Link Layer Discovery Protocol (LLDP) is a protocol designed to be used by network devices for advertising their identity, capabilities, and neighbors. This is an open standard version of vendor specific protocols like Cisco Discovery Protocol (CDP). These protocols are very useful when deploying voice over internet protocol (VOIP) telephones.
Typically, a network that includes VOIP telephones will use one VLAN (virtual local area network) for voice traffic and another VLAN for data traffic. It may be convenient to be able to configure all the ports so that a computer or a telephone can be connected to it, and the device will be placed in the correct VLAN without needing to reconfigure the switch. In some cases the telephone may have an Ethernet pass-through port to allow a telephone and PC to share a single network port. In this case the telephone needs to trunk the data VLAN through to the pass-through port where the PC is connected. The port from the wall jack to the telephone will be a VLAN trunk and contain both the data VLAN and voice VLAN.
Any of these configurations can be made manually of course. That takes lots of time and means that any future moves, adds, or changes require configuration changes on the network switch(es) and telephones. That may be a requirement for security reasons, but for busy staff looking to deploy services at scale with minimal staff we need a better way.
LLDP is the answer to this for many of us. With LLDP the switch ports are configured with the appropriate data and voice VLANs. When a telephone is connected to a port configured that way, the switch says, “I see you are a telephone, you should use VLAN X (the voice VLAN) for your communication and use VLAN Y (the data VLAN) on your pass-through port.” Any non-telephone device that is connected to that port uses the data VLAN.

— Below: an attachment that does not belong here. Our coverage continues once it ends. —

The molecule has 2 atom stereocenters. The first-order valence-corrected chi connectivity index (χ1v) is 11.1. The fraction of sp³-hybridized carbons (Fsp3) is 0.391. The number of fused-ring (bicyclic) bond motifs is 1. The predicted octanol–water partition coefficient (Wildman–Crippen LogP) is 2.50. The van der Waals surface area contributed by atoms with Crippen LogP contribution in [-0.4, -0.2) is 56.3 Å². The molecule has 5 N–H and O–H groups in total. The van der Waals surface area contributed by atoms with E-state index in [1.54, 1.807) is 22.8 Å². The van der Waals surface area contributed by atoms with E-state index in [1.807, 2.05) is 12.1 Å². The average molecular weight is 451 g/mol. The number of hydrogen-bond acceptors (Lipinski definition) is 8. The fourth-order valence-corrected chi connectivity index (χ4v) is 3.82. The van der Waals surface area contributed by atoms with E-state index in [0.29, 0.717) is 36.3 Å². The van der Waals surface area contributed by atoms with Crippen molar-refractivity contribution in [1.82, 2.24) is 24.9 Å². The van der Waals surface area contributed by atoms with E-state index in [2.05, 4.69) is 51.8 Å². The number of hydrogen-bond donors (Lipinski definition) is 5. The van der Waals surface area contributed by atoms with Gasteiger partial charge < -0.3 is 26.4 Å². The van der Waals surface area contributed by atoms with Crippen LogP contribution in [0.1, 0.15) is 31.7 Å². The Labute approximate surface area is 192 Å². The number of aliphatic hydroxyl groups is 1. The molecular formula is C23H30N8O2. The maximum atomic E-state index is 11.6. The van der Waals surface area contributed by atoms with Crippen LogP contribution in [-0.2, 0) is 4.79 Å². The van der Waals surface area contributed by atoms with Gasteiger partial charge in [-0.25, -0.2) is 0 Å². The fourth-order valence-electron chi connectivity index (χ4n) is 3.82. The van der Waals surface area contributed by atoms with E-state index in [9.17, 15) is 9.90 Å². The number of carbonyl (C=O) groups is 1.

I recently installed a telephone system where LLDP was not behaving properly and the telephones were using the data VLAN instead of the voice VLAN. A quick Google search found a number of articles similar to this one that say that the hostname of the switch is an optional parameter that gets passed via LLDP but in reality if you do not set a hostname for the switch it will not work.
That particular article was referencing Polycom SoundPoint telephones and a Dell switch. I was using Polycom VVX phones and a Brocade switch, and the hostname on the switch I was using WAS configured. The various search terms I was using kept returning results referring to the hostname. On a hunch I shortened the hostname to “Roy” and suddenly the phones started getting the voice VLAN information. Further testing showed that if the name of the switch was longer than 15 characters something was happening to the LLDP information and causing the phones to place themselves on the data VLAN.
So in the end the solution was very simple, use switch names that are no longer than 15 characters. Connecting all the dots between the symptom of “telephones connect on the data VLAN and not the voice VLAN” to the solution of “the switch name is too long” was a real treat. Hopefully my efforts on this will save you from the same fate.
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